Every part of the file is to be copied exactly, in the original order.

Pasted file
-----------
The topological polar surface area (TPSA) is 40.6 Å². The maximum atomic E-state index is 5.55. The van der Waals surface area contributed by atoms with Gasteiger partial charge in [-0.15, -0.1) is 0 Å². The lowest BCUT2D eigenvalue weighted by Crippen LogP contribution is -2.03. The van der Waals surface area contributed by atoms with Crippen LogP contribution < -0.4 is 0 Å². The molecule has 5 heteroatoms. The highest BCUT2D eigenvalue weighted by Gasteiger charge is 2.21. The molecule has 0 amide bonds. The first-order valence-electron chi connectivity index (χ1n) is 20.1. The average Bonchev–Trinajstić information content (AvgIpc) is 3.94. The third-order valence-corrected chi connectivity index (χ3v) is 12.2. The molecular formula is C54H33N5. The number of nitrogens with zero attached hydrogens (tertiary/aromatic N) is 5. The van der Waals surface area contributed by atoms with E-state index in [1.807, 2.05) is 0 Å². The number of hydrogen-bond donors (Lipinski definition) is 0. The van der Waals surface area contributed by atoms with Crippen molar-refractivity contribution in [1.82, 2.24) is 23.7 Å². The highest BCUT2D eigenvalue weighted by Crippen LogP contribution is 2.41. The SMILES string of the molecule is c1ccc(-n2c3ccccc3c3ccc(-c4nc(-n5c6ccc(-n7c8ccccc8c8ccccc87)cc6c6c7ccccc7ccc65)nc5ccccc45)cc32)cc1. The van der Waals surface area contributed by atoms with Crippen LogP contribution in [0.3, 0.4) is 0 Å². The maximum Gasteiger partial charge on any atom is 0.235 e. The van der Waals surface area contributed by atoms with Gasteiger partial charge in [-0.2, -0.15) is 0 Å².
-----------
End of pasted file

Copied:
The topological polar surface area (TPSA) is 40.6 Å². The maximum atomic E-state index is 5.55. The van der Waals surface area contributed by atoms with Gasteiger partial charge in [-0.15, -0.1) is 0 Å². The lowest BCUT2D eigenvalue weighted by Crippen LogP contribution is -2.03. The van der Waals surface area contributed by atoms with Crippen LogP contribution < -0.4 is 0 Å². The molecule has 5 heteroatoms. The highest BCUT2D eigenvalue weighted by Gasteiger charge is 2.21. The molecule has 0 amide bonds. The first-order valence-electron chi connectivity index (χ1n) is 20.1. The average Bonchev–Trinajstić information content (AvgIpc) is 3.94. The third-order valence-corrected chi connectivity index (χ3v) is 12.2. The molecular formula is C54H33N5. The number of nitrogens with zero attached hydrogens (tertiary/aromatic N) is 5. The van der Waals surface area contributed by atoms with E-state index in [1.807, 2.05) is 0 Å². The number of hydrogen-bond donors (Lipinski definition) is 0. The van der Waals surface area contributed by atoms with Crippen molar-refractivity contribution in [1.82, 2.24) is 23.7 Å². The highest BCUT2D eigenvalue weighted by Crippen LogP contribution is 2.41. The SMILES string of the molecule is c1ccc(-n2c3ccccc3c3ccc(-c4nc(-n5c6ccc(-n7c8ccccc8c8ccccc87)cc6c6c7ccccc7ccc65)nc5ccccc45)cc32)cc1. The van der Waals surface area contributed by atoms with Crippen LogP contribution in [0.3, 0.4) is 0 Å². The maximum Gasteiger partial charge on any atom is 0.235 e. The van der Waals surface area contributed by atoms with Gasteiger partial charge in [-0.2, -0.15) is 0 Å².